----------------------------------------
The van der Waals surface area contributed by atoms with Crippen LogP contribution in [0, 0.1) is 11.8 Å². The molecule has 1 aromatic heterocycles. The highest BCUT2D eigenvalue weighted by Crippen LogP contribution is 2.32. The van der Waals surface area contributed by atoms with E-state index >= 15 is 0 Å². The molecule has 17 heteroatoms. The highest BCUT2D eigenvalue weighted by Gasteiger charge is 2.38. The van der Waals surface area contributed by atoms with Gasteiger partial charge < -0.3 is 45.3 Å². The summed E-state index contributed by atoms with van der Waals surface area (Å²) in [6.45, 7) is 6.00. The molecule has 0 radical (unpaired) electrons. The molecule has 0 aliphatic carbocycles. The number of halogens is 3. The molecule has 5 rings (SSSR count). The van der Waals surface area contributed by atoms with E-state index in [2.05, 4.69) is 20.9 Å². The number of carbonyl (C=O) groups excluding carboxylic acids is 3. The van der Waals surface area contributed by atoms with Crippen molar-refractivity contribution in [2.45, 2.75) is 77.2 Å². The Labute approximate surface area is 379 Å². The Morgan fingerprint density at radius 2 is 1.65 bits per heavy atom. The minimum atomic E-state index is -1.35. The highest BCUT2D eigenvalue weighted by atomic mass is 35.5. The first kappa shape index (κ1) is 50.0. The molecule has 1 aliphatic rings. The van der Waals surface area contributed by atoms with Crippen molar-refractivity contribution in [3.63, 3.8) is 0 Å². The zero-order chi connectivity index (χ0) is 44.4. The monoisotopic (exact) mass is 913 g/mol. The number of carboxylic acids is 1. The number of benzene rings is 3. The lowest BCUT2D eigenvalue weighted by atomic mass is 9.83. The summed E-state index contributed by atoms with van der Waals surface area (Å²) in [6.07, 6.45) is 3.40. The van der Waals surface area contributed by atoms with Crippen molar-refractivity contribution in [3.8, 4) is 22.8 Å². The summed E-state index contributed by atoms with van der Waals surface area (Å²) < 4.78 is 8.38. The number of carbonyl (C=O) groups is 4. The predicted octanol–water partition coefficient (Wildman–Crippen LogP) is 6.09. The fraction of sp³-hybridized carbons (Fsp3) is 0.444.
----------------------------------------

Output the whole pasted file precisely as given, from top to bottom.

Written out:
The van der Waals surface area contributed by atoms with Crippen LogP contribution in [0, 0.1) is 11.8 Å². The molecule has 1 aromatic heterocycles. The highest BCUT2D eigenvalue weighted by Crippen LogP contribution is 2.32. The van der Waals surface area contributed by atoms with E-state index >= 15 is 0 Å². The molecule has 17 heteroatoms. The highest BCUT2D eigenvalue weighted by Gasteiger charge is 2.38. The van der Waals surface area contributed by atoms with Gasteiger partial charge < -0.3 is 45.3 Å². The summed E-state index contributed by atoms with van der Waals surface area (Å²) in [6.45, 7) is 6.00. The molecule has 0 radical (unpaired) electrons. The molecule has 0 aliphatic carbocycles. The number of halogens is 3. The molecule has 5 rings (SSSR count). The van der Waals surface area contributed by atoms with E-state index in [2.05, 4.69) is 20.9 Å². The number of carbonyl (C=O) groups excluding carboxylic acids is 3. The van der Waals surface area contributed by atoms with Crippen molar-refractivity contribution in [2.45, 2.75) is 77.2 Å². The Labute approximate surface area is 379 Å². The Morgan fingerprint density at radius 2 is 1.65 bits per heavy atom. The minimum atomic E-state index is -1.35. The highest BCUT2D eigenvalue weighted by atomic mass is 35.5. The first kappa shape index (κ1) is 50.0. The molecule has 1 aliphatic rings. The van der Waals surface area contributed by atoms with Crippen molar-refractivity contribution in [3.63, 3.8) is 0 Å². The zero-order chi connectivity index (χ0) is 44.4. The monoisotopic (exact) mass is 913 g/mol. The number of carboxylic acids is 1. The number of benzene rings is 3. The lowest BCUT2D eigenvalue weighted by atomic mass is 9.83. The summed E-state index contributed by atoms with van der Waals surface area (Å²) in [6.07, 6.45) is 3.40. The van der Waals surface area contributed by atoms with Crippen molar-refractivity contribution in [3.8, 4) is 22.8 Å². The summed E-state index contributed by atoms with van der Waals surface area (Å²) < 4.78 is 8.38. The number of carbonyl (C=O) groups is 4. The predicted octanol–water partition coefficient (Wildman–Crippen LogP) is 6.09. The fraction of sp³-hybridized carbons (Fsp3) is 0.444.